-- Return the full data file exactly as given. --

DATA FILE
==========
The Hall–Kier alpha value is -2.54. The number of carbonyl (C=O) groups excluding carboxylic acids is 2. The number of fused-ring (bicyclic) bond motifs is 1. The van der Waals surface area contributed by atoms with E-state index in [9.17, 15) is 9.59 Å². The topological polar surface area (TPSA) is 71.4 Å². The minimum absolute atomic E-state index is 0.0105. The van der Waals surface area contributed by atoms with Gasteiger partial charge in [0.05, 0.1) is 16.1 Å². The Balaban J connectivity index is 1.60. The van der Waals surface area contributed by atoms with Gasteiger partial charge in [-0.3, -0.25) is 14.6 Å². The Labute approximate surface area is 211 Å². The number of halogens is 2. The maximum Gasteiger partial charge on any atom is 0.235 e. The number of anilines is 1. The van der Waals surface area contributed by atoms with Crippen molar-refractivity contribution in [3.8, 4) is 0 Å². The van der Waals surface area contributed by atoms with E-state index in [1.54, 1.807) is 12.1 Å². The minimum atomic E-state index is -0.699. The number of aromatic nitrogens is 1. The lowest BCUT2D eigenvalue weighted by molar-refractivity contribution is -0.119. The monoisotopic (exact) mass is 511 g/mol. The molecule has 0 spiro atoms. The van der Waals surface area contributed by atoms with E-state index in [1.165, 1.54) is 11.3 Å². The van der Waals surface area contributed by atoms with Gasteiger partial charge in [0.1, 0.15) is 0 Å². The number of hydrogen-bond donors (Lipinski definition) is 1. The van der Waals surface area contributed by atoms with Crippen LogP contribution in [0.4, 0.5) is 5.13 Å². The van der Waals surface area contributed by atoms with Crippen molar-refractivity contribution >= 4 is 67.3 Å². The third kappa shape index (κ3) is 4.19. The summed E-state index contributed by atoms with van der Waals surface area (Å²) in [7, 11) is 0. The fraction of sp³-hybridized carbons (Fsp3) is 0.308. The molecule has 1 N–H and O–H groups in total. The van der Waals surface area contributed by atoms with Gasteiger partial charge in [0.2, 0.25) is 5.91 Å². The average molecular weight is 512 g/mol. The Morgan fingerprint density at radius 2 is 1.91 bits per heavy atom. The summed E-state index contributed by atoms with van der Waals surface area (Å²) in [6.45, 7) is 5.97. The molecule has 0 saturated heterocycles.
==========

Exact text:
The Hall–Kier alpha value is -2.54. The number of carbonyl (C=O) groups excluding carboxylic acids is 2. The number of fused-ring (bicyclic) bond motifs is 1. The van der Waals surface area contributed by atoms with E-state index in [9.17, 15) is 9.59 Å². The topological polar surface area (TPSA) is 71.4 Å². The minimum absolute atomic E-state index is 0.0105. The van der Waals surface area contributed by atoms with Gasteiger partial charge in [0.05, 0.1) is 16.1 Å². The Balaban J connectivity index is 1.60. The van der Waals surface area contributed by atoms with Gasteiger partial charge in [-0.3, -0.25) is 14.6 Å². The Labute approximate surface area is 211 Å². The number of halogens is 2. The maximum Gasteiger partial charge on any atom is 0.235 e. The number of anilines is 1. The van der Waals surface area contributed by atoms with Crippen molar-refractivity contribution in [3.8, 4) is 0 Å². The van der Waals surface area contributed by atoms with E-state index in [1.54, 1.807) is 12.1 Å². The minimum atomic E-state index is -0.699. The number of aromatic nitrogens is 1. The lowest BCUT2D eigenvalue weighted by molar-refractivity contribution is -0.119. The monoisotopic (exact) mass is 511 g/mol. The molecule has 0 spiro atoms. The van der Waals surface area contributed by atoms with E-state index in [1.165, 1.54) is 11.3 Å². The van der Waals surface area contributed by atoms with Gasteiger partial charge in [0.1, 0.15) is 0 Å². The number of hydrogen-bond donors (Lipinski definition) is 1. The van der Waals surface area contributed by atoms with Crippen LogP contribution in [0.4, 0.5) is 5.13 Å². The van der Waals surface area contributed by atoms with Crippen molar-refractivity contribution >= 4 is 67.3 Å². The third kappa shape index (κ3) is 4.19. The summed E-state index contributed by atoms with van der Waals surface area (Å²) in [7, 11) is 0. The fraction of sp³-hybridized carbons (Fsp3) is 0.308. The molecule has 1 N–H and O–H groups in total. The van der Waals surface area contributed by atoms with Gasteiger partial charge in [0.2, 0.25) is 5.91 Å². The average molecular weight is 512 g/mol. The Morgan fingerprint density at radius 2 is 1.91 bits per heavy atom. The summed E-state index contributed by atoms with van der Waals surface area (Å²) in [6.45, 7) is 5.97. The molecule has 0 saturated heterocycles.